Since conductors can be damaged if they rub against the sharp edges of cabinets, boxes, or fittings, they must be protected from damage where they enter. To protect the conductors, some type of clamp or rubber grommet must be used. The device used must close the hole through which the conductor passes as well as provide protection from abrasion. If the conductor is in a conduit and the conduit fits tightly in the opening, additional sealing is not required.

The knockouts in cabinets, boxes, and fittings should be removed only if conductors are to be run through them. However, if a knockout is missing or if there is another hole in the box, the hole or opening must be closed.

Covers and Canopies

All pull boxes, junction boxes, and fittings shall be provided with covers approved for the purpose. If metal covers are used, they shall be grounded. In completed installations, each outlet box shall have a cover, faceplate, or fixture canopy. Covers of outlet boxes having holes through which flexible cord pendants pass shall be provided with bushings designed for the purpose or shall have smooth, well-rounded surfaces on which the cords may bear.


This standard for safe use of flexible cords is one of the most frequently violated electrical standards, particularly in smaller plants. There is a definite need and place for cords, but there is also a temptation to misuse them because they seem to offer a quick and easy way to carry electricity to where it is needed. The basic problem is that flexible cords in general are more vulnerable than the fixed wiring of the building. Therefore, cords should not be used if one of the recognized wiring methods could be used instead.

Use of Flexible Cords and Cables

Flexible cords and cables shall be approved and suitable for conditions of use and location. The standard lists specific situations in which flexible cords may be used.

Flexible cords and cables shall be used only for:

  1. Pendants (a lampholder or cord-connector body suspended by a length of cord properly secured and terminated directly above the suspended device);
  2. Wiring of fixtures;
  3. Connection of portable lamps or appliances;
  4. Elevator cables;
  5. Wiring of cranes and hoists (where flexibility is necessary);
  6. Connection of stationary equipment to facilitate their frequent interchange (equipment which is not normally moved from place to place, but might be on occasion);
  7. Prevention of the transmission of noise or vibration. (In some cases vibration might fatigue fixed wiring and result in a situation more hazardous than flexible cord.)
  8. Appliances where the fastening means and mechanical connections are designed to permit removal for maintenance and repair (e.g. water coolers, exhaust fans);
  9. Data processing cables approved as a part of the data processing system.

Note that all of the above situations involve conditions where flexibility is necessary. Unless specifically permitted by one of these situations, flexible cords and cables may not be used:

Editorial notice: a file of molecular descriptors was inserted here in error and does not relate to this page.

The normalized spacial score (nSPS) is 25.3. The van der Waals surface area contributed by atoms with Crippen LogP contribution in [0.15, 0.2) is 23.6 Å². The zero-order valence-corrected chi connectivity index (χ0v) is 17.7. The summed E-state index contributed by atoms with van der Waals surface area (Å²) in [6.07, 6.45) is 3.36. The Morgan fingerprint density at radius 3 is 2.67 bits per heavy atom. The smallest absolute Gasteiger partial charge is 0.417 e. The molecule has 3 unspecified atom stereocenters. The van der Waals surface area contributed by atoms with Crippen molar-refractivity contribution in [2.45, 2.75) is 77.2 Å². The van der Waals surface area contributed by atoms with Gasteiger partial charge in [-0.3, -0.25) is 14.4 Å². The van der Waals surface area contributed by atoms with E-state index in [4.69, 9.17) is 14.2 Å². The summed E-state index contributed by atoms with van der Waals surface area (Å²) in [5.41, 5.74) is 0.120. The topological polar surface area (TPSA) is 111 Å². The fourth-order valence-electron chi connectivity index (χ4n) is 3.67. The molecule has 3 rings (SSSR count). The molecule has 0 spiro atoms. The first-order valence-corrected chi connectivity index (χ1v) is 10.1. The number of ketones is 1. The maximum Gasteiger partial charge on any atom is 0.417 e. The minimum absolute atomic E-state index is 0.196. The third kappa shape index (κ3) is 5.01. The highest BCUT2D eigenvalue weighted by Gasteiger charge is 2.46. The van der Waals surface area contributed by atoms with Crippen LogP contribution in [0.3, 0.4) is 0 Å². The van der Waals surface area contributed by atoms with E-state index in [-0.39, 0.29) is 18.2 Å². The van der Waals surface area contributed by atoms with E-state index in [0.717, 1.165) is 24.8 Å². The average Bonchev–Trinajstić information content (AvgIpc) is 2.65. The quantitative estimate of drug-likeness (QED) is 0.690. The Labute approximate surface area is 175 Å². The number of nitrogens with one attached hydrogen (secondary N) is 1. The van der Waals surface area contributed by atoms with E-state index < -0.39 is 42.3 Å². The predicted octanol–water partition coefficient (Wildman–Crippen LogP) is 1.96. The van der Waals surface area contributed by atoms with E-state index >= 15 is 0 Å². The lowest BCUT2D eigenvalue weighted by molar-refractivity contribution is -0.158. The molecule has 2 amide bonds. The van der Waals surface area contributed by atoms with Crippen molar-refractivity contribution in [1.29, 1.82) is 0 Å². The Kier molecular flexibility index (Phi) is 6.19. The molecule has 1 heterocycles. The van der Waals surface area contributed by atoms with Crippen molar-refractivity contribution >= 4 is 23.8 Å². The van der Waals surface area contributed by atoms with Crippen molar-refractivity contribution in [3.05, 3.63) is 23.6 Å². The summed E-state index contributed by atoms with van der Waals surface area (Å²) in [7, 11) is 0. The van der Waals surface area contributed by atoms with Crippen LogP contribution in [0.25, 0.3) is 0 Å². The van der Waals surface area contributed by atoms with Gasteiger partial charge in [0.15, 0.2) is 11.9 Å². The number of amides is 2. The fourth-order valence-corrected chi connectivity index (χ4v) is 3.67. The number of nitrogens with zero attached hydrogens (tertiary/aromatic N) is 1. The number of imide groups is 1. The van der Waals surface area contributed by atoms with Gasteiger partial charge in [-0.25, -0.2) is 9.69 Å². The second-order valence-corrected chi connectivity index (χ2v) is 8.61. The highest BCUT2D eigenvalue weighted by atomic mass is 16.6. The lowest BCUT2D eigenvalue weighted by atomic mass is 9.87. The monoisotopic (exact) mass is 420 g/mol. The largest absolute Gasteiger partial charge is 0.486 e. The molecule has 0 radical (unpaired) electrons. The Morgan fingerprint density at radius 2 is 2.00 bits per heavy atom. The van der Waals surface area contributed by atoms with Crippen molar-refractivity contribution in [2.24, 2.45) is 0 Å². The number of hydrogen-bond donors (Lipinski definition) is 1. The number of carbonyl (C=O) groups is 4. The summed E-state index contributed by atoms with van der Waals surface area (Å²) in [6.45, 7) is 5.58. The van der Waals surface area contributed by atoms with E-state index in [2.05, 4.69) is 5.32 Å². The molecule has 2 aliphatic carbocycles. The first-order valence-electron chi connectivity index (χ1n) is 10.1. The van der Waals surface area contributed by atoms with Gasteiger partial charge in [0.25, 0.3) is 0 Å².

1. As a substitute for the fixed wiring of the structure;
  2. Where run through holes in walls, ceilings, or floors;
  3. Where run through doorways, windows, or similar openings;
  4. Where attached to building surfaces; or
  5. Where concealed behind building walls, ceilings, or floors.

There is usually not much question about use of the short length of cord which is furnished as part of an approved appliance or tool; there is usually no question about an extension cord used temporarily to permit use of the appliance or tool in its intended manner at some distance from a fixed outlet; but there are questions when the usage is not obviously temporary, and when the cord is extended to some distant outlet in order to avoid providing a fixed outlet where needed. Flexible cord used in violation of this standard is likely to be damaged by activities in the area; by door or window edges; by staples or fastenings; by abrasion from adjacent materials; or simply by aging. If the conductors become partially exposed over a period of time, there will be danger of shocks, burns, or fire.

Identification, Splices and Terminations

Flexible cords shall be used only in continuous lengths without splice or tap. Hard service flexible cords, No. 12 or larger, may be repaired if spliced so that the splice retains the insulation, outer sheath properties, and usage characteristics of the cord
being spliced.

Flexible cords shall be connected to devices and fittings so that strain relief is provided which will prevent pull from being directly transmitted to joints or terminal screws.

1Note that this requirement is, in effect, an electrical "general duty clause" similar to Section 5(a)(1) of the OSH Act: "each employer shall furnish . . . a place of employment which is free from recognized hazards that are causing or are likely to cause death or serious physical harm to his employees."

Back to Top

Thank You for Visiting Our Website

You are exiting the Department of Labor's Web server.

The Department of Labor does not endorse, takes no responsibility for, and exercises no control over the linked organization or its views, or contents, nor does it vouch for the accuracy or accessibility of the information contained on the destination server. The Department of Labor also cannot authorize the use of copyrighted materials contained in linked Web sites. Users must request such authorization from the sponsor of the linked Web site. Thank you for visiting our site. Please click the button below to continue.